5. You should now be looking at the original message window. Click on forward and address the message to spam@mxtoolbox.com. In the area above the copied part of the message, Paste the Internet Headers and click Send.

Mac OS X Mail – Back to Top

  1. To begin, open the email message in a new window by double-clicking on it.
  2. View > Message > Raw Source
  3. Copy the headers by right clicking, selecting all and then choosing copy.
  4. Close the Message Source box.
  5. You should now be looking at the original message window. Click on forward and address the message to spam@mxtoolbox.com. In the area above the copied part of the message, Paste the Internet Headers and click Send.

Outlook Express for Macintosh – Back to Top

  1. Select the email.
  2. Choose View and then choose Source.
  3. A new window will appear containing the email with full headers.
  4. Press command + A, to select all, then command + C to copy.

Gmail (works for Google Apps as well) – Back to Top

  1. Open the message you’d like to view headers for.
  2. Click the down arrow next to Reply, at the top-right of the message pane.
  3. Select Show original.
  4. The full headers will appear in a new window, simply right-click inside the headers and choose Select All, then right-click again and choose Copy.
  5. Close the Message Source box.
  6. You should now be looking at the original message window. Click on forward and address the message to spam@mxtoolbox.com. In the area above the copied part of the message, Paste the Internet Headers and click Send.

Yahoo! – Back to Top

  1. Go to Options > General Preferences
  2. Under Mail Viewing Preferences, go to Message Headers, then select ALL.
  3. Hit the small down arrow next to Forward and choose As Inline Text.
  4. Forward the message to spam@mxtoolbox.com.

AOL – Back to Top

The email files are in an html format. The objective is to save the file in html format. This can be done as follows:

  1. To begin, open the email message by clicking on it.
  2. Click on Details (right above the To: and From: fields) and choose View Message Source.
  3. The full headers will appear in a new window, simply right-click inside the headers and choose Select All, then right-click again and choose Copy.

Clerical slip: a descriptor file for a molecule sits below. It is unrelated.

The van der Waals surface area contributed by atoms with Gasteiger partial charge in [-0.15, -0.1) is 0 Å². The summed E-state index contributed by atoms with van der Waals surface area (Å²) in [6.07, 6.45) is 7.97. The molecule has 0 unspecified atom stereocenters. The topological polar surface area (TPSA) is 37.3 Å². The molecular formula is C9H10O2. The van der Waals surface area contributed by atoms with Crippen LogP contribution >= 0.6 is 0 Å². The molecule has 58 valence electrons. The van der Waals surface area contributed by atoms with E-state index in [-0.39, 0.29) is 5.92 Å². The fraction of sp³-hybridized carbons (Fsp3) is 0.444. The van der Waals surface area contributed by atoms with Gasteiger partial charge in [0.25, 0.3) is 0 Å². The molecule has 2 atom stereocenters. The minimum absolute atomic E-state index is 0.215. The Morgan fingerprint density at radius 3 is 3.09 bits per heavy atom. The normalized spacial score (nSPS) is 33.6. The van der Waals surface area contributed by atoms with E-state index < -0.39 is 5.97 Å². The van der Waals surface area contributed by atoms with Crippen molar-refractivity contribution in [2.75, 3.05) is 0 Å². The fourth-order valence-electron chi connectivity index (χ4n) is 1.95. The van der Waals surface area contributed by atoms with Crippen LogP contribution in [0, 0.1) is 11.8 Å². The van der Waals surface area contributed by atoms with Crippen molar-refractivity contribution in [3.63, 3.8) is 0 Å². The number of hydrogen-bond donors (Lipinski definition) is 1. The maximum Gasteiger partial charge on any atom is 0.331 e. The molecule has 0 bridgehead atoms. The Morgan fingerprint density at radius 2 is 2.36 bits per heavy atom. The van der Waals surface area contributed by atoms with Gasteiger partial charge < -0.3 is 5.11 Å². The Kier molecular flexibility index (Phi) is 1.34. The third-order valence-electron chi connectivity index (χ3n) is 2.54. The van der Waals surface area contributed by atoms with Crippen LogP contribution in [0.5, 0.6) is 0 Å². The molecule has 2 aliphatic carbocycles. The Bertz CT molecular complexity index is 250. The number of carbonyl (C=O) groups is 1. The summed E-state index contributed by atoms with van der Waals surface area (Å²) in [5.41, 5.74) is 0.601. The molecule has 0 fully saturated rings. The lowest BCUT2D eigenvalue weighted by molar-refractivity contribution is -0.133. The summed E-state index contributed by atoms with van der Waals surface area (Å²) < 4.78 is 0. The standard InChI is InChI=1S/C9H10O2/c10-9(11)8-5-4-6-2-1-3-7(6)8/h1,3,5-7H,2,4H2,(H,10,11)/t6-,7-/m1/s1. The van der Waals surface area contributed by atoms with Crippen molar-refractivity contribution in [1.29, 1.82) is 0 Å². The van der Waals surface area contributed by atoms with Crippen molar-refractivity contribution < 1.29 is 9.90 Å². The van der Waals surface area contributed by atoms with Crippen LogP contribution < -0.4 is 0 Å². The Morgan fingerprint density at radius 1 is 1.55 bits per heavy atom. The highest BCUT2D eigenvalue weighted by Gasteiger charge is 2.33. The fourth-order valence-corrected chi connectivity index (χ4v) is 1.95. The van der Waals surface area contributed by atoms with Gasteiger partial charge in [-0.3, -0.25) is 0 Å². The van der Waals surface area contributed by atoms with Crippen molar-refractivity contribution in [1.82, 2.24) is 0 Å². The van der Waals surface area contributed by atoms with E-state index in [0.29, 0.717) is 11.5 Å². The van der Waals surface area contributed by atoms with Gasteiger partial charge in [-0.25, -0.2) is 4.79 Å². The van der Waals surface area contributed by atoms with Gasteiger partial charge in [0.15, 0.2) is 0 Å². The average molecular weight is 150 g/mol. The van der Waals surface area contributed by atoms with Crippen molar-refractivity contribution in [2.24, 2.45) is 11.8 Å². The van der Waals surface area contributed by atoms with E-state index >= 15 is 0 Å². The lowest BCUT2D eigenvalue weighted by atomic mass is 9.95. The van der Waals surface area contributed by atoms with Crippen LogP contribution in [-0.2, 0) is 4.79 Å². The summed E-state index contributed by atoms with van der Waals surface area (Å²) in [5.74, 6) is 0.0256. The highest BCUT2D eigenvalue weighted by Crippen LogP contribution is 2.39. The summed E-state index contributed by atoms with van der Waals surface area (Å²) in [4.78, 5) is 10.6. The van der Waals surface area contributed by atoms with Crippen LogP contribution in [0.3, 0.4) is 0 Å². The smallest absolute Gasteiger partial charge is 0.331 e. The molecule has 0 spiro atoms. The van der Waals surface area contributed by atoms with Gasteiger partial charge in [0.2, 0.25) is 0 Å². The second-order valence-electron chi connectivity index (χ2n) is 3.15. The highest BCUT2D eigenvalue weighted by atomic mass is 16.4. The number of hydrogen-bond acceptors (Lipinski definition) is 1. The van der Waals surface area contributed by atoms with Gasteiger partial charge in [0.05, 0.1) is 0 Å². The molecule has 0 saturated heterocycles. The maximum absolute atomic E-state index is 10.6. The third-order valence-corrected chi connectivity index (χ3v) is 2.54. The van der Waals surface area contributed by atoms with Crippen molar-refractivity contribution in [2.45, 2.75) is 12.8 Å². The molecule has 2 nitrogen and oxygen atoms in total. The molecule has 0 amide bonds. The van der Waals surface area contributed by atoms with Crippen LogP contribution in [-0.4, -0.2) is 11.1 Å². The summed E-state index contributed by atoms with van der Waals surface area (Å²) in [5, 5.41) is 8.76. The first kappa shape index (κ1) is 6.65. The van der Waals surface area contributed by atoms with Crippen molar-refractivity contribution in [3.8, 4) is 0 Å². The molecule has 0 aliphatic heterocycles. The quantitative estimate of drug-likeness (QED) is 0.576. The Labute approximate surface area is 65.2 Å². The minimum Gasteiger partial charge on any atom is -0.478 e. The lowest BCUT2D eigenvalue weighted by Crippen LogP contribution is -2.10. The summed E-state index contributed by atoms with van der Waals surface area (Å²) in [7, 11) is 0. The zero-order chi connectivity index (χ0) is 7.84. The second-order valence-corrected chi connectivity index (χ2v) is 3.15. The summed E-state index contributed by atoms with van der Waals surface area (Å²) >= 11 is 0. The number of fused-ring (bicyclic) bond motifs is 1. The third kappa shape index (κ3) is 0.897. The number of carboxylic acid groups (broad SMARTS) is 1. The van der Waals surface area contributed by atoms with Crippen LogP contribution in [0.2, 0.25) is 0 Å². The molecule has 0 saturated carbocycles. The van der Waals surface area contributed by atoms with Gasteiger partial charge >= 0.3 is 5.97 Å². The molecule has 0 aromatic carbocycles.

4. Close the Message Source box.
  5. You should now be looking at the original message window. Click on forward and address the message to spam@mxtoolbox.com. In the area above the copied part of the message, Paste the Internet Headers and click Send.

Hotmail – Back to Top

  1. In the left pane, click Mail.
  2. In the Folders list, click Inbox.
  3. Once in the Inbox, click on the message that you are getting the headers for.
  4. Right-click the message in the message list, and then click View source.
  5. The full headers will appear in a new window, simply right-click inside the headers and choose Select All, then right-click again and choose Copy.
  6. Close the Message Source box.
  7. You should now be looking at the original message window. Click on forward and address the message to spam@mxtoolbox.com. In the area above the copied part of the message, Paste the Internet Headers and click Send.

Eudora – Back to Top

  1. To begin, open the email message in a new window by double-clicking on it.
  2. Click on the tool bar icon labeled blah, blah, blah.
  3. Copy the headers by right clicking, selecting all and then choosing copy.
  4. Choose Edit > Copy.
  5. Close the Message Source box.
  6. You should now be looking at the original message window. Click on forward and address the message to spam@mxtoolbox.com. In the area above the copied part of the message, Paste the Internet Headers and click Send.

Netscape, Mozilla or Thunderbird – Back to Top

  1. To begin, open the email message in a new window by double-clicking on it.
  2. Choose View > Headers > All
  3. This will expand the top of your email message and it will now include the full headers.
  4. Right-click again and choose Copy.
  5. You should now be looking at the original message window. Click on forward and address the message to spam@mxtoolbox.com. In the area above the copied part of the message, Paste the Internet Headers and click Send.

Lotus Notes – Back to Top

Lotus Notes v.4.x
  1. Look for the first line that begins with “Received”. There should be a blank line just above it.
  2. Then, scroll down to the next blank line. The data in-between the two blank lines are the headers you need.
Lotus Notes v.5.x
  1. Open your inbox
  2. Highlight the message that you wish to get header information for.
  3. Choose File -> Export…
  4. Type in a filename, leave the type as “Structured Text” and click Export
  5. From the Dialog Box that comes up, choose “Selected Documents” and click OK
  6. Now you can open that message you saved in WordPad and Cut and Paste it.

Pine – Back to Top